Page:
Once a brand has clearly identified it’s customer’s life-cycle stages, they can match this against their existing customer’s transaction data and how the customer is engaging with the brand to identify where each individual customer is within their life-cycle.
This enables brands to accurately segment their customers by life-cycle stage in order to deliver more meaningful marketing and sales promotions that accurately reflect their needs (promoting a pension plan to someone in their late 20’s works better than promoting it to somebody who has recently retired!).
6 Tips to create a customer for life with customer lifecycle marketing
Identify coverage gaps – If you know that a customer has recently entered a new life-cycle stage, your next promotion to them can be for the most relevant product or service that meets their exact need just as they are starting to consider purchasing.
Evaluate Expansion Opportunities – are there other products or services that you can offer that the customer will be looking for based on their life-cycle stage? Brands can significantly increase their customer’s lifetime value by offering additional products or services that meet the customer’s exact needs for their life-cycle stage.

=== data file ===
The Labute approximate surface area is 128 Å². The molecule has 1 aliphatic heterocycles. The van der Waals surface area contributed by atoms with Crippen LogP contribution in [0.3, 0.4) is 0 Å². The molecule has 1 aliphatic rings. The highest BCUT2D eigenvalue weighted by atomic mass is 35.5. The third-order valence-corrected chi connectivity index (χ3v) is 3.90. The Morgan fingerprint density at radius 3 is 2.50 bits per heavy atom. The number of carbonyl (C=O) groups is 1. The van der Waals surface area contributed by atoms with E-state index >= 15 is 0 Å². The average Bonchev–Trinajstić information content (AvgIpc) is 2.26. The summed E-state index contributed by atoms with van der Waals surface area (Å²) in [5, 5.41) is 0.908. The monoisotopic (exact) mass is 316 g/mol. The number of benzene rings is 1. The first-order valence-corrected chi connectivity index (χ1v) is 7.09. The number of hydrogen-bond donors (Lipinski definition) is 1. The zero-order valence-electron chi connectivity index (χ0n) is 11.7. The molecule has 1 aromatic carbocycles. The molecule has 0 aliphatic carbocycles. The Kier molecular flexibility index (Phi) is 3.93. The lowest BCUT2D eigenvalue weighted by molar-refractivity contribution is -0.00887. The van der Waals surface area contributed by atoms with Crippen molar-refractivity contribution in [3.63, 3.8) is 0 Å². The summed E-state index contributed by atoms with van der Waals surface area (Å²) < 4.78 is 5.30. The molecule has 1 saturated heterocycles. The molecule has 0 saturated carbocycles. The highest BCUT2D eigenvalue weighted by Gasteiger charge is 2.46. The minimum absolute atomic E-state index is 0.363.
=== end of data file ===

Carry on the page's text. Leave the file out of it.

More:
Know when to re-engage – In some cases, it may be appropriate to not engage a customer with marketing and sales collateral for a period of time. By reengaging customers at precisely the right time, they will appreciate the brand’s timely communications that are not overly persistent. A customer who has recently purchased a ‘family car’ will not want to hear about upgrading to a sports car for quite some time!
Develop a strong customer community – turn transactions into community-based experiences and engage with customers socially (online or at events). Engaging them in an informal way will give more honest feedback and insight about their life-cycle and customer experience with the brand.
Understand the value of the customer life cycle – engaging with buyers during changes in their life builds added loyalty as you can play an active role in major events such as them moving house or starting a family.
Personalise the customer experience – show that you care and be genuine about it. Make your communications personal and as bespoke as possible, matching to the needs of the customer’s life-cycle stage.